Few people watching Sunday night’s Oscar awards knew what Frances McDormand was talking about as she ended her Best Actress acceptance speech with an obscure bit of legalese: “inclusion rider.”
One exception was Kalpana Kotagal, a civil rights lawyer in Washington who has spent the last year or so crafting the concept with colleagues, but had no idea the novel method for increasing diversity in Hollywood would get such a high-profile shout-out.
The gist is this: powerful actors and film makers could use their star power to get a studio to hire more women, gay people, disabled people and people from racial minorities to the cast and crew by stipulating it as a rider in their contract.
“Frances McDormand surprised us,” Kotagal said in a telephone interview on Monday morning from her son’s school, where she had a pre-existing commitment to teach South Indian dance she was still trying to squeeze in between a deluge of calls. “At some point we knew this was going to blow up.”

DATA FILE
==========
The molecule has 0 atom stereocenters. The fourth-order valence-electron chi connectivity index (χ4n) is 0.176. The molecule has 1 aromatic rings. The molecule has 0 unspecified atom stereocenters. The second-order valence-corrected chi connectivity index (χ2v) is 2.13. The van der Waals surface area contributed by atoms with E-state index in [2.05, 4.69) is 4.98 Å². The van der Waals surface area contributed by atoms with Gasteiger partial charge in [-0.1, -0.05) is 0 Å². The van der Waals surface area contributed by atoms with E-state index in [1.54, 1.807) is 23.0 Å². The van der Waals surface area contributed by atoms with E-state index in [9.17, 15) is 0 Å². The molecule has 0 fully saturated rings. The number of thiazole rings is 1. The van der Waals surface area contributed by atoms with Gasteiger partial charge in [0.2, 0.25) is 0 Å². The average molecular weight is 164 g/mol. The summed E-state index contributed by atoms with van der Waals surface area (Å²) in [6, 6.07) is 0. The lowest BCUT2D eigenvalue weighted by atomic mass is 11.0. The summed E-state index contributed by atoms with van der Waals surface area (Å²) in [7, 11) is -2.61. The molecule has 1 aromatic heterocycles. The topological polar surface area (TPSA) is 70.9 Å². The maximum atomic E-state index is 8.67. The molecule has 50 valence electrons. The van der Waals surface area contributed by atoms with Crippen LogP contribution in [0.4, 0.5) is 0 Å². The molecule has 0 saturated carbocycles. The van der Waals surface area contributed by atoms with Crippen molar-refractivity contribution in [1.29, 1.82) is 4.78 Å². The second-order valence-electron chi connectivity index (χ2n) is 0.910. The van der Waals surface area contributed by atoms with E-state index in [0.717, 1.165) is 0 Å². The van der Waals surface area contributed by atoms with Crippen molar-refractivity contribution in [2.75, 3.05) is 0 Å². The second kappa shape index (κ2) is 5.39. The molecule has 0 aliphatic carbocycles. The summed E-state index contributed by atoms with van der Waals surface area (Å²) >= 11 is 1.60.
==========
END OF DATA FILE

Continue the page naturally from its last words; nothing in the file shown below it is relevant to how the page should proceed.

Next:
Kotagal said they have been discussing the concept in recent months with stars and talent agencies but did not know how McDormand had come to know of the concept.
“I just found out about this last week,” McDormand, who won the Best Actress Oscar for her portrayal of a mother searching for her daughter’s killer in “Three Billboards Outside Ebbing, Missouri,” told reporters backstage during a ceremony notable for its activism.
Kotagal said she worked on creating model language for the rider with Stacy Smith, a communications professor at the University of Southern California who mentioned the “inclusion rider” idea in a 2016 talk on the lack of diversity in the film industry.
“The objective is to have the films that we see every day be a better reflection of the world that we live in,” Kotagal said, suggesting that casting directors look at a more diverse array of people when filling smaller speaking roles and background parts. “That means, for example, 50 percent women.”
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